Less than a week before Run Rabbit Run 100 and the only thing I have really done in prep this past week is to FINALLY decide on which shoes I am going to wear. Really, that's it. I am going to wear the older version of the Hoka Stinson Men's Trail shoe. Last year I bought two new boxes of them and have kept them in the boxes until this week when I broke one pair out.

I am not a fan at all of the new Stinson ATR's that Hoka put out the last year or so. To put it simply, they suck. The older model is a much more robust and supportive shoe compared to the new model which is so scaled down... read, "they really skimped in putting that one together." I have run in the Stinson ATR's most of the summer and I can tell you two things... the upper sucks... and the mid-sole sucks too... it used to be I could easily get 400 miles (usually more) out of a pair of Stinsons, now... maybe just around 300 before the midsole collapses to the point that running in them is a sketchy proposition. I don't even get to wear out the outer-sole out anymore!

I toyed with the idea of running in the Hoka Challengers as that was an awesome shoe for me for both the Aspen Backcountry Marathon, and the Leadville Silver Rush 50, but I just can't commit to them. I like the idea of running the race in a lighter shoe but I don't want to sacrifice foot protection either... I know the Hoka Stinson Men's Trail will get me through it as that shoe has proven itself time and time again for me. It isn't the Challenger's fault that I don't have the same level of trust, it's a good shoe, just too unproven for over 50 miles for me to be comfortable with. Anyway...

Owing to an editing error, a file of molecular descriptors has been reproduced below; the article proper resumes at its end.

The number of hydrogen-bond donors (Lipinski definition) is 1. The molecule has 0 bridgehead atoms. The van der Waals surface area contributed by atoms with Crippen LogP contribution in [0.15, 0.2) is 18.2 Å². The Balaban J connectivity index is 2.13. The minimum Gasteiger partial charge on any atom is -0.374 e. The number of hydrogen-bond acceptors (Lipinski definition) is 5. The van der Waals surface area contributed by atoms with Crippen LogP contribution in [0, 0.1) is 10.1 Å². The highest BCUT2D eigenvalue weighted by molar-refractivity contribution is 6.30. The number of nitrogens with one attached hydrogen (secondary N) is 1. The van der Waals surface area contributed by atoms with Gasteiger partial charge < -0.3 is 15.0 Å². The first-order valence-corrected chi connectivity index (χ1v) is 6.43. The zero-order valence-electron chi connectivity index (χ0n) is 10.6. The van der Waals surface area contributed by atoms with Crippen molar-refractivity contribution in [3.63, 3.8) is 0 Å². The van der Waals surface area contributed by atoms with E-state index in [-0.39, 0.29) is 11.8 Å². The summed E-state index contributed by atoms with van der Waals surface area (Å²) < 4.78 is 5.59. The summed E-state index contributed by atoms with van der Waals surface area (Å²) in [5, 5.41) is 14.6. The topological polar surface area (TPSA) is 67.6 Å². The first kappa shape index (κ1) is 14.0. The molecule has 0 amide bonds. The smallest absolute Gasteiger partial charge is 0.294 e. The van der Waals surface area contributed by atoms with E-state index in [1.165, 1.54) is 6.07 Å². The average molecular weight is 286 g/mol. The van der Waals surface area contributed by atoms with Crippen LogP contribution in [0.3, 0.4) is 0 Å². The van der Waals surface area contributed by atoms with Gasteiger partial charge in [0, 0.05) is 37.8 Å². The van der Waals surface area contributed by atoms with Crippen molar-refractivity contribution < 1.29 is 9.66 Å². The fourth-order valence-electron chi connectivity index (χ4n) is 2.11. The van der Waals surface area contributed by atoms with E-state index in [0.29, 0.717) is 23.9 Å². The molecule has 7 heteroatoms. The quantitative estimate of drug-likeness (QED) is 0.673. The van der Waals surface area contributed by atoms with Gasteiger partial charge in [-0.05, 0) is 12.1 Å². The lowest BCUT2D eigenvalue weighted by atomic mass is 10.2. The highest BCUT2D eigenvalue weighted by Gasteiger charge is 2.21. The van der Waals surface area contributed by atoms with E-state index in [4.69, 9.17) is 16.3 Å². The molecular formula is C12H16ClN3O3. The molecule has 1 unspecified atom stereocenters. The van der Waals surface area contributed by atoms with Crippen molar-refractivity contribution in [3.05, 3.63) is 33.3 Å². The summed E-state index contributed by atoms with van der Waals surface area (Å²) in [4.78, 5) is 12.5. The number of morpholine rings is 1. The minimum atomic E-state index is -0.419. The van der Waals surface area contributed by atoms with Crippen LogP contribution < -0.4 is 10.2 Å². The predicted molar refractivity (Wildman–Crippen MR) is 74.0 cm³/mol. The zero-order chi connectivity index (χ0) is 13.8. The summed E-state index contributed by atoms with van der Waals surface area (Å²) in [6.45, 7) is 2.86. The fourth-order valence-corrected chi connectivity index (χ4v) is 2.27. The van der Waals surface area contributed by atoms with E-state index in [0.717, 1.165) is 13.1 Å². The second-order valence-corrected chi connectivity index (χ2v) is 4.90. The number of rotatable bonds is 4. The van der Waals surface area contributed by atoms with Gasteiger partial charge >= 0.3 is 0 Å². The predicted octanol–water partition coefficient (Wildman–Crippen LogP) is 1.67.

Packing... I'll get it done... sometime... this week. Today I start supervising a remodeling job at the Aspen Recreation Center which will last a few days. It is a contract that the startup company that I am working with/for has. It isn't a big job but it is definitely a complicated job. It will be fun to do that and it will take my mind off of race stuff. I'll still have time to pack too...